Tax when you take money out
To access your rental income, you can pay yourself a salary. This will be liable to income tax but will count as a cost when calculating your pre-tax profit for corporation tax purposes.
Rental profits taken as dividends are not considered a business expense. For tax year 2022-2023, the tax-free allowance on dividends is £2,000. How much tax you pay on dividends above this amount depends on your tax band. The following dividend rates apply.
|Tax Band||Tax rate on dividends above the allowance|
If you plan to leave the rental profits in the company, this is not a problem. However, if you need to live off your rental income (which many small-scale landlords do), then you will need to do the maths to work out whether a limited company reduces your tax bill. Speak to a tax accountant as there are ways you can maximise your tax-efficiency, such as splitting dividends with a spouse who is a basic rate taxpayer.
Transferring any properties you own in your own name is costly
In order to switch your company over to one with a limited status, you have to go through a prescribed legal process. This involves paying taxes and conveyancer fees. Effectively, you have to ‘sell’ your properties to yourself. Naturally, there are costs involved in this, such as:
- Capital Gains Tax – Any profit you make on your bricks and mortar investment will accrue tax. The amount of CGT you will pay is dependent on how much income tax you pay on an annual basis. That means if you’re a basic tax payer you’ll pay 18 per cent CGT, whereas the higher tax rate is calculated at 28 per cent.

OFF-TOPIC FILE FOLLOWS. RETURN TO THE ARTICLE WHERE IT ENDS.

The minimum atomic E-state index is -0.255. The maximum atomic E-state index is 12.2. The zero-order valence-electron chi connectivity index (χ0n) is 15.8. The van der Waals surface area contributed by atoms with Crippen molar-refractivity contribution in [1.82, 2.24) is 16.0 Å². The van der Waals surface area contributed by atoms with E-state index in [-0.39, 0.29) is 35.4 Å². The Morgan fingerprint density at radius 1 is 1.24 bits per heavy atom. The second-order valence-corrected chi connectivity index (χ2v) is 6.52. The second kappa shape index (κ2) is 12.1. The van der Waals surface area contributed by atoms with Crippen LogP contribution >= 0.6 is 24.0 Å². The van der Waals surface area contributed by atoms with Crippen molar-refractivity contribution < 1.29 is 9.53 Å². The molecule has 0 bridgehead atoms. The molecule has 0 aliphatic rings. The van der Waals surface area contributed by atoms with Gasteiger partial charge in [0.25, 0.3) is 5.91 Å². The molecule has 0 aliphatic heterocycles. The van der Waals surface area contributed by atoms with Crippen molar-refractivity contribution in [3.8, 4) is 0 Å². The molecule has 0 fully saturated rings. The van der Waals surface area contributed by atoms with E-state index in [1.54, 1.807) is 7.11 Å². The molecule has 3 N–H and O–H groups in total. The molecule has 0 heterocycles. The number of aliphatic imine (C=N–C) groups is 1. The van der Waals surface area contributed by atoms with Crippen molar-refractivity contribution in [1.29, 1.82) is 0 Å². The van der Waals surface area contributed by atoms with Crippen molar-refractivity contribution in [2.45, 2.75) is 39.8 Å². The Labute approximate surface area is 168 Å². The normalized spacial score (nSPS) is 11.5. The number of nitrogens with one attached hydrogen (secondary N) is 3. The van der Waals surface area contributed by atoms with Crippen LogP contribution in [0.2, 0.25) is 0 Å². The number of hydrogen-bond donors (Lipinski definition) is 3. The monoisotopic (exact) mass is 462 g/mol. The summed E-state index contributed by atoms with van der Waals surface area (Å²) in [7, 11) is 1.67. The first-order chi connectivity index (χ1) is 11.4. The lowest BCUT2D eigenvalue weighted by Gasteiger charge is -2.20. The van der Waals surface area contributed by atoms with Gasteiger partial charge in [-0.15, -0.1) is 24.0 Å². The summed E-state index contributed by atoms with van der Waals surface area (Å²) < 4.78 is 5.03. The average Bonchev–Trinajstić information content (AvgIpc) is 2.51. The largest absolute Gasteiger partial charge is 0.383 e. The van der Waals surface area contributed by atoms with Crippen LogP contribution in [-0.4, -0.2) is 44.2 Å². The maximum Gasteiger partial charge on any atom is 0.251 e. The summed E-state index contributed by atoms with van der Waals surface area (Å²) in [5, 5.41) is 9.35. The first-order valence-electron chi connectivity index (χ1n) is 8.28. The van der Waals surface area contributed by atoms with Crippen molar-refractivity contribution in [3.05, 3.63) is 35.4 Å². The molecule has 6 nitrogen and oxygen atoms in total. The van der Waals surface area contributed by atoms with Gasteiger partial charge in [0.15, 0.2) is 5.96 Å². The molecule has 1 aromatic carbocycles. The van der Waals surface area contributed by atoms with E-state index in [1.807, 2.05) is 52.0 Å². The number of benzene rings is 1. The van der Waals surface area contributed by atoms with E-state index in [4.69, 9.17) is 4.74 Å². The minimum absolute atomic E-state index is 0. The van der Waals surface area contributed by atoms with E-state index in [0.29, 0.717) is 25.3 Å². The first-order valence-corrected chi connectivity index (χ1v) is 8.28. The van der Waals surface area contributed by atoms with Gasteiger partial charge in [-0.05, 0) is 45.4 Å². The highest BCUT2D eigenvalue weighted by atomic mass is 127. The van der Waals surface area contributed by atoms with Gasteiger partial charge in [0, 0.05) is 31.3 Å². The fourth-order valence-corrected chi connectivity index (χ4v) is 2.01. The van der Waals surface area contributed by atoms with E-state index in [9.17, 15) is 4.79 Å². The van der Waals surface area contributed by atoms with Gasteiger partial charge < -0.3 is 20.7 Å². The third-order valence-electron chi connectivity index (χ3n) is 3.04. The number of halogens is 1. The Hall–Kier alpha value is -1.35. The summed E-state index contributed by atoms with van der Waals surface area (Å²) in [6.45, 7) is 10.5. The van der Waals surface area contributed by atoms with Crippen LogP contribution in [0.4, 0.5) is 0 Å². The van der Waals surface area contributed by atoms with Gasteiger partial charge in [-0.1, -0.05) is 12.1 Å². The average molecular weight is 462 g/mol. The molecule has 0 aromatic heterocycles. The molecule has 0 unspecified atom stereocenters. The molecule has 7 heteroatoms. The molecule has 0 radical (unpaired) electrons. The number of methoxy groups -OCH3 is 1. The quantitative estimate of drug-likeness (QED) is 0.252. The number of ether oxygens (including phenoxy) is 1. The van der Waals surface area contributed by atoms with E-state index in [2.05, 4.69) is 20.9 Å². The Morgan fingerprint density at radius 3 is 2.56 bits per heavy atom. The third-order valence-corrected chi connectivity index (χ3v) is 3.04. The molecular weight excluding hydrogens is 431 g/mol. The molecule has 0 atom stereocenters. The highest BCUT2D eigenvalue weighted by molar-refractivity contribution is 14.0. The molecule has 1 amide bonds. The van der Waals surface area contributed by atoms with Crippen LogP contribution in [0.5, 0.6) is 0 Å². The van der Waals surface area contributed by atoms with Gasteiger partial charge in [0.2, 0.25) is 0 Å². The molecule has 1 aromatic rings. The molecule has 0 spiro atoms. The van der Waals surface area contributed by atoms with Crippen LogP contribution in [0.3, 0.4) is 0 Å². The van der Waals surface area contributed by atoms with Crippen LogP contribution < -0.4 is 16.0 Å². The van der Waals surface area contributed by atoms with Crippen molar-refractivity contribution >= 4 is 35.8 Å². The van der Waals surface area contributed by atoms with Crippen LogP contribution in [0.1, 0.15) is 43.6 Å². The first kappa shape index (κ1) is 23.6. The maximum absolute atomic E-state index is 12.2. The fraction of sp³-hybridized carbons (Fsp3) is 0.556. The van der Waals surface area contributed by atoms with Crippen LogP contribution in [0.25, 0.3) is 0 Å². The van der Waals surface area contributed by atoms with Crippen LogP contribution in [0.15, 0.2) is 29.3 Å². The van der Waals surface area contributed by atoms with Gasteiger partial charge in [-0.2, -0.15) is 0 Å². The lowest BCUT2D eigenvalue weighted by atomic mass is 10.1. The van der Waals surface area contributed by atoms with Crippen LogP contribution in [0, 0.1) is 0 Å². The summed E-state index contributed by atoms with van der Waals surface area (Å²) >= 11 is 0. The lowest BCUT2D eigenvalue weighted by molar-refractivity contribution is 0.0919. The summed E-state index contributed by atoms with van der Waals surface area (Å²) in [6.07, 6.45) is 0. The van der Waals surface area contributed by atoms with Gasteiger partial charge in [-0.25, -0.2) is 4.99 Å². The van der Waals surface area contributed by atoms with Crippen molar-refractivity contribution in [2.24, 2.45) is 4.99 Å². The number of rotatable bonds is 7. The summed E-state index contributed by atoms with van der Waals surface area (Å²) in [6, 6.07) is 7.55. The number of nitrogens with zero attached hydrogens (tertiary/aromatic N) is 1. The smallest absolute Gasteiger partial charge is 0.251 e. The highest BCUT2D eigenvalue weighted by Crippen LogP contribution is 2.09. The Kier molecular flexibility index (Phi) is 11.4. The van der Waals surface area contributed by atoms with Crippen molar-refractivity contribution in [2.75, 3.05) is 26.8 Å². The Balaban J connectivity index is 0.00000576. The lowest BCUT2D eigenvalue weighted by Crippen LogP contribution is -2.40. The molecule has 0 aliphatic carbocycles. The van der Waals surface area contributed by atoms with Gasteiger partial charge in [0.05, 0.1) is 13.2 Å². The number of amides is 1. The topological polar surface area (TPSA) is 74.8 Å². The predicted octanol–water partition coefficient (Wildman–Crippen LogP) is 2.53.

- Stamp Duty Land Tax – Usually referred to as SDLT, this is a standard charge based on your property’s worth. But in addition, because the investment property isn’t your main residence, you will also be due to pay a further three per cent tax. That’s because it comes under the ‘second home’ category.
- Conveyancing and solicitor fees – Just as if you were selling to another individual, the standard procedure will apply ie a solicitor or conveyancer will be required to ensure the switch is legal.
- Early redemption charges and increased mortgage costs – Some lenders will charge a repayment fee if you have only just started paying your mortgage off. This is typically between one per cent and five per cent.
For some landlords, these costs make moving to a limited company very prohibitive. For others, the long-term tax savings far out-weigh these costs.
Extra cost and hassle
Limited companies have to file annual accounts, so you will need to pay an accountant. Running a limited company also requires more administration and paperwork.
Frequently asked questions about buy-to-let through a limited company
1. What does setting up a limited company involve?